Anna Stansbury:

I have no reason to believe that's changed much over time. You can construct some stories where non-competes and occupational licensing have made things more frictional. You can construct other stories where the internet has made things less frictional. So, hard to say. I think it's a toss-up. But I think what has happened is 40 years ago, a quarter of private sector workers were in unions and a whole bunch of others had a credible threat of being in unions. There were other mechanisms that gave workers more bargaining power in their workplace and their firm. They hadn't been the fissuring of the workplace as much and all this stuff.

Anna Stansbury:

And so, there was more formal and informal power for workers inside companies, which exerted a countervailing force to this underlying latent monopsony power. And as that worker power declined, it exposed the latent, unchanging, monopsonistic nature of the labor market. So, that's my personal take on the time series.

Scott Cunningham:

Yeah, yeah, yeah. Unions. It's so cool. All right. So, then I'll be cynical.

Anna Stansbury:

Yeah, please.

Scott Cunningham:

Remote work from home, right? So, here's a completely cynical take. If I am watching firms gleefully promoting work from home, I almost am inclined to think that they've figured out a way to use it to create higher switching costs so that they don't leave, so that they can extract more of the rent. I was curious, to what degree do you think that this remote work from home might appear to be advantageous to the worker and in fact, may actually just be like what you were saying a little bit with the London premium? Which is on this one margin, there's this improvement, but on this other margin, is there something about it that I'm not guessing? Because it looks like a free lunch a little bit to the worker. You like think about London, right? It's so expensive to live in London.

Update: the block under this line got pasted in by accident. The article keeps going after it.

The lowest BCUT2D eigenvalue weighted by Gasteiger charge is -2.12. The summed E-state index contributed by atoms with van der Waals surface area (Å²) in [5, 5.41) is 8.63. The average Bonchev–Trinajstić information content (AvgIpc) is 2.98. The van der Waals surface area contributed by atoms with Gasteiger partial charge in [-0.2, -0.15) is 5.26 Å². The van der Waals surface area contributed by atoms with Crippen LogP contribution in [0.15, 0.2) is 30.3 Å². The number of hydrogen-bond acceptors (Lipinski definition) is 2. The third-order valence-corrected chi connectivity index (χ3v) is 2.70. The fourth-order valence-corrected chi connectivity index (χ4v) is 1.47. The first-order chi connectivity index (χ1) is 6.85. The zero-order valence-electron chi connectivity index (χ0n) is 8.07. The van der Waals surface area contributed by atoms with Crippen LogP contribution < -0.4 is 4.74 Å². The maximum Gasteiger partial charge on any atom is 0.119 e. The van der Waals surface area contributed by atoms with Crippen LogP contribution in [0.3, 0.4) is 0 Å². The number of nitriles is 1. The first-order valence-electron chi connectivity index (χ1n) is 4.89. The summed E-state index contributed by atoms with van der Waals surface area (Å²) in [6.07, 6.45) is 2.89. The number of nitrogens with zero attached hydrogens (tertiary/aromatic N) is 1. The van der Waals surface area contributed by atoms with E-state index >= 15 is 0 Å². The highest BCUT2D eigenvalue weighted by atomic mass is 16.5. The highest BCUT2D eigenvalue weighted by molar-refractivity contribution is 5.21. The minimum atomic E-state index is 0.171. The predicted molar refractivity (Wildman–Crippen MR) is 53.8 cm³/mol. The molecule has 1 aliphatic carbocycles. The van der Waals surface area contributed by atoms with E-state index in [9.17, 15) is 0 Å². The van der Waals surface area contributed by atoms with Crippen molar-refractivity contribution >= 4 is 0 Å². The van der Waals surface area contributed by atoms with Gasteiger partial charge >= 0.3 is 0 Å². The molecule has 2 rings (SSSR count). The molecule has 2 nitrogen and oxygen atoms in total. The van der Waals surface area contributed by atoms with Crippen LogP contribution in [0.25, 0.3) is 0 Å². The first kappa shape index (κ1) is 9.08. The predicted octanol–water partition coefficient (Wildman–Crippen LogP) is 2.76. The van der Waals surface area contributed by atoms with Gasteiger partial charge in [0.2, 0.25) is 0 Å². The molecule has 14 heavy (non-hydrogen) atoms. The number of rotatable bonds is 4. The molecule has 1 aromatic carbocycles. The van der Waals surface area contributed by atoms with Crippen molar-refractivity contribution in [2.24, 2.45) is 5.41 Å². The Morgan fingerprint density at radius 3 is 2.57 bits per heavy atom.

Scott Cunningham:

Well, I'm going to live really far out, beyond the green area that you said where it's really cheap. And I'm going to get that London pay, that premium, and work from home. The fact that any firm actually wants to do this is just giving me a little bit of some alarms.

Anna Stansbury:

Interesting. Well, I'm not sure I understand what the mechanism will be, how they extract the rents.

Scott Cunningham:

No, I don't know either. This is the horror story thing. Yeah, there's something nefarious. Why would they want to do it?

Anna Stansbury:

I think I'm more optimistic on remote work for most people in that I think it's a benefit people really value. And if you look at Nick Bloom's work and other people's work on remote work, my colleague, Erin Kelly, people really value remote work. They're willing to pay a lot in terms of salary equivalent for having the option for remote work and for flexible work. And if you add on then the cost of living in big cities versus outside big cities, you're going to value it even more if you're able to leave, because then you're not paying a whole bunch of money and rent for something you don't intrinsically value, assuming that there are a lot of people for whom living in the big city-